Chemotherapy With Bevacizumab May Improve Some Ovarian Cancer Outcomes, Worsen Others

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Patients with ovarian cancer and a high systemic immune inflammation index may not benefit from the combination of bevacizumab with chemotherapy.
Patients with ovarian cancer and a high systemic immune inflammation index may not benefit from the combination of bevacizumab with chemotherapy.

Bevacizumab in combination with first-line chemotherapy may result in better clinical outcomes in patients with epithelial ovarian cancer and elevated neutrophil-to-lymphocyte ratios; however, this combination treatment regimen was not found to be advantageous in patients with a high systemic immune inflammation index, according to a study published in Targeted Oncology.

A team of investigators from Italy conducted a multicenter, retrospective analysis to determine the impact of inflammatory responses in patients with International Federation of Gynecology and Obstetrics (FIGO) stage III to IV epithelial ovarian cancer undergoing first-line chemotherapy with or without bevacizumab.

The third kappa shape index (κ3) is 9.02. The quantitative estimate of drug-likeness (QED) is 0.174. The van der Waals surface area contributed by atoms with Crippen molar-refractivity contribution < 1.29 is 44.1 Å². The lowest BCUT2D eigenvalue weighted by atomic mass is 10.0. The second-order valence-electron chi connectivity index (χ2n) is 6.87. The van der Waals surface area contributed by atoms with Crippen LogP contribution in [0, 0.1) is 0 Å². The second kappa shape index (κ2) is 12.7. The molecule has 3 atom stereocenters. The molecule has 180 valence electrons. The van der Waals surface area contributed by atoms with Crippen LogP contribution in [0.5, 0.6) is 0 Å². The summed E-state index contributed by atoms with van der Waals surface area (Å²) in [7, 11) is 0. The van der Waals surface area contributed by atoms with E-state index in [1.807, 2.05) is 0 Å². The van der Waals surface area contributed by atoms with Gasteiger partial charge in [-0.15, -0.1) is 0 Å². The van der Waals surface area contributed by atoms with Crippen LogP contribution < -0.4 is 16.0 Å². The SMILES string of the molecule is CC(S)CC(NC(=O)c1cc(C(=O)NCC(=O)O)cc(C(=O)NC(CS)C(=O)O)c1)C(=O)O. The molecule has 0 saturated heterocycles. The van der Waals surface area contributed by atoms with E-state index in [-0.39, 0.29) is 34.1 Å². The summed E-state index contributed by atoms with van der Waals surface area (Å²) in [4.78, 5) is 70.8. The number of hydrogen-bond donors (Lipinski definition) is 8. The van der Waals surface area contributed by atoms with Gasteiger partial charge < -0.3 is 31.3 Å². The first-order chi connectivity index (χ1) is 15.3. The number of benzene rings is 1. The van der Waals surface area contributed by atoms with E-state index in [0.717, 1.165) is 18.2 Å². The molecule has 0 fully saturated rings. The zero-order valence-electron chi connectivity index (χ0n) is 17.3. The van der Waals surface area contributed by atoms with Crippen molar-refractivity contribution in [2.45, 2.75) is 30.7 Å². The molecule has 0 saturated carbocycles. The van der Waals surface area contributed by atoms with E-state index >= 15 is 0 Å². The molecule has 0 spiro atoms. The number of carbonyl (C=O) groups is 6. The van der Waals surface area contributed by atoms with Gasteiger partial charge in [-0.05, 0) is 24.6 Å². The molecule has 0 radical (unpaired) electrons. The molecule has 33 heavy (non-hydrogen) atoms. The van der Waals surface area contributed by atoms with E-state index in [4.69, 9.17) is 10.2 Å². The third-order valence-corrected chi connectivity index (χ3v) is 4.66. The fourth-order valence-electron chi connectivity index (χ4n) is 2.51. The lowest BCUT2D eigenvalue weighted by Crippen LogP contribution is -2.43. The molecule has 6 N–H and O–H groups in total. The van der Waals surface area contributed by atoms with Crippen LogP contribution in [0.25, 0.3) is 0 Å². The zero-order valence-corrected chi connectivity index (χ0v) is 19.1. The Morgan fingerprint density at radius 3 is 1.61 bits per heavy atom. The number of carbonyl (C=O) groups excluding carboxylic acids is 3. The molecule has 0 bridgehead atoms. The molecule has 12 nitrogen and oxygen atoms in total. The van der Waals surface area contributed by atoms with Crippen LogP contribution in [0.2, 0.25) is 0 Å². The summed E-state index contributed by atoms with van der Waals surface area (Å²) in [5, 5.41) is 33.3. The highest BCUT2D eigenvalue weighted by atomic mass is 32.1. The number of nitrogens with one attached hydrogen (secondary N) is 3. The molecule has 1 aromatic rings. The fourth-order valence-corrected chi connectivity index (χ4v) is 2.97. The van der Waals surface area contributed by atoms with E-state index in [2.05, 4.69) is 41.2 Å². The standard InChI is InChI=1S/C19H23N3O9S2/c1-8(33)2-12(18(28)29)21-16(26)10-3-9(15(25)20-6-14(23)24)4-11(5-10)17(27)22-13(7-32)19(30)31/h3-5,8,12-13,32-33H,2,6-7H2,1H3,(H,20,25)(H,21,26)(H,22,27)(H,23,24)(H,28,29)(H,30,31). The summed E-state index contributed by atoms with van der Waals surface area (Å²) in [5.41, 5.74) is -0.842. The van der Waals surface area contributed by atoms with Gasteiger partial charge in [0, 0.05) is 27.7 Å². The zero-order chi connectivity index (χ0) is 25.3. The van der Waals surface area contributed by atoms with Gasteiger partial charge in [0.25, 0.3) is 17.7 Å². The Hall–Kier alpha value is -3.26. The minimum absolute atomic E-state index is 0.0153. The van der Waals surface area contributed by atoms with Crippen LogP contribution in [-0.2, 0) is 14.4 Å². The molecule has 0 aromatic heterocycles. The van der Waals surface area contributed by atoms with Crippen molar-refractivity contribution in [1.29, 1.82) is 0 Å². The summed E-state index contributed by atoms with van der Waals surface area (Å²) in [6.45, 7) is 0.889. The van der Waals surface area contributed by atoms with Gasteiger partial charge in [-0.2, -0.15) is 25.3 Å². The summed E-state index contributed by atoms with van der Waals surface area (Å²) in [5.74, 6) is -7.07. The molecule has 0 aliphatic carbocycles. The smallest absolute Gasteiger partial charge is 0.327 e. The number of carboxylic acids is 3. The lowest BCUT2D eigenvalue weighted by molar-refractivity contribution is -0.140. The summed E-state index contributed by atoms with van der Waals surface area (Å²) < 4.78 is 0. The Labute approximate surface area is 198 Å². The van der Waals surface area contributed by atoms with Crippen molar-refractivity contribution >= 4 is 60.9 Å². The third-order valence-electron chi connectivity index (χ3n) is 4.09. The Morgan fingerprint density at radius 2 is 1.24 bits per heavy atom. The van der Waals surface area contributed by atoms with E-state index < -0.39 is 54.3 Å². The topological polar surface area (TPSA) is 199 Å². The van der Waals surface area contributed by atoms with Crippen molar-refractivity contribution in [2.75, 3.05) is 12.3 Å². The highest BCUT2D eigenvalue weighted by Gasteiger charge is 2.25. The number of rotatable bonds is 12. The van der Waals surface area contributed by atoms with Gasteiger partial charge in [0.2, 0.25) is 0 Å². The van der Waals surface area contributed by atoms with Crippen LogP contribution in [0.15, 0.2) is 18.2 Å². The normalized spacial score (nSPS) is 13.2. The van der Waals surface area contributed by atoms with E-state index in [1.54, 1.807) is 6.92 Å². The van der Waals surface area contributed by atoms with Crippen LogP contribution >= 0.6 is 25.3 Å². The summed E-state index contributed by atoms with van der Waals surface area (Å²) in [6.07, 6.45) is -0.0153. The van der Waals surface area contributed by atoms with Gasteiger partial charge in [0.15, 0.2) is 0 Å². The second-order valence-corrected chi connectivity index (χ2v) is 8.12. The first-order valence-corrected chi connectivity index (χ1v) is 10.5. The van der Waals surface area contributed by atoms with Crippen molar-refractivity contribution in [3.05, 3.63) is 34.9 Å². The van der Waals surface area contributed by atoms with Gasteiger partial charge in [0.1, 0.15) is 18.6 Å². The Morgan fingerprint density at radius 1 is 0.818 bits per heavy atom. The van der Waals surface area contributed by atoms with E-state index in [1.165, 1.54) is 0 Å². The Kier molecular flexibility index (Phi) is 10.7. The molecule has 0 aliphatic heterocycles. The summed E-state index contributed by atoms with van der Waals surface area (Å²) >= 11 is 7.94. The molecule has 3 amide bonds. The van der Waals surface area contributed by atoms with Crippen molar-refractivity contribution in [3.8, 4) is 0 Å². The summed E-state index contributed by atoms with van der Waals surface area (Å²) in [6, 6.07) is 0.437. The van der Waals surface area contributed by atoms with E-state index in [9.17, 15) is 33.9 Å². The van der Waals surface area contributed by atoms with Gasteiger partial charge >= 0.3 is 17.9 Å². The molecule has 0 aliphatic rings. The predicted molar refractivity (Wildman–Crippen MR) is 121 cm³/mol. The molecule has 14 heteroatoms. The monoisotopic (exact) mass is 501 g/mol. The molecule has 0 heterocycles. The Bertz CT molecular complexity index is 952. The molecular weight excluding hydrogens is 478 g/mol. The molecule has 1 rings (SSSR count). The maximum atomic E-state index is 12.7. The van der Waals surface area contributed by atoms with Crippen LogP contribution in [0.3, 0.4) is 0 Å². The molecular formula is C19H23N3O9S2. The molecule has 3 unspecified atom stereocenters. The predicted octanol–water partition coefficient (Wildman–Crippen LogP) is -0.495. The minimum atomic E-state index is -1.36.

The investigators invited 375 patients to receive either chemotherapy without additional treatment (n=301) or chemotherapy with bevacizumab (n=74). Prior to treatment, patient neutrophil-to-lymphocyte ratios, platelet-to-lymphocyte ratios, and systemic immune inflammation indexes were recorded in order to compare with progression-free survival and overall survival rates.

Results suggested that patients with a low systemic immune inflammatory index had significantly longer progression-free and overall survival rates. Neutrophil-to-lymphocyte ratios and platelet-to-lymphocyte ratios were significantly correlated with overall survival and progression-free survival, respectively.

Systemic immune inflammation index was strongly affiliated with patient prognosis in patients receiving only chemotherapy without bevacizumab. Patients with elevated neutrophil-to-lymphocyte ratios who received bevacizumab had greater progression-free and overall survival vs patients receiving only chemotherapy; however, patients with a high systemic immune inflammation index had significantly reduced rates of both progression-free and overall survival.

“Our results suggest that bevacizumab improves clinical outcome in patients with a high [neutrophil-to-lymphocyte ratio] but may be detrimental in those with a high [systemic immune inflammation index],” the authors concluded.

Reference

Farolfi A, Petrone M, Scarpi E, et al. Inflammatory indexes as prognostic and predictive factors in ovarian cancer treated with chemotherapy alone or together with bevacizumab: a multicenter, retrospective analysis by the MITO Group (MITO 24) [published online June 14, 2018]. Targ Oncol. doi.org/10.1007/s11523-018-0574-1
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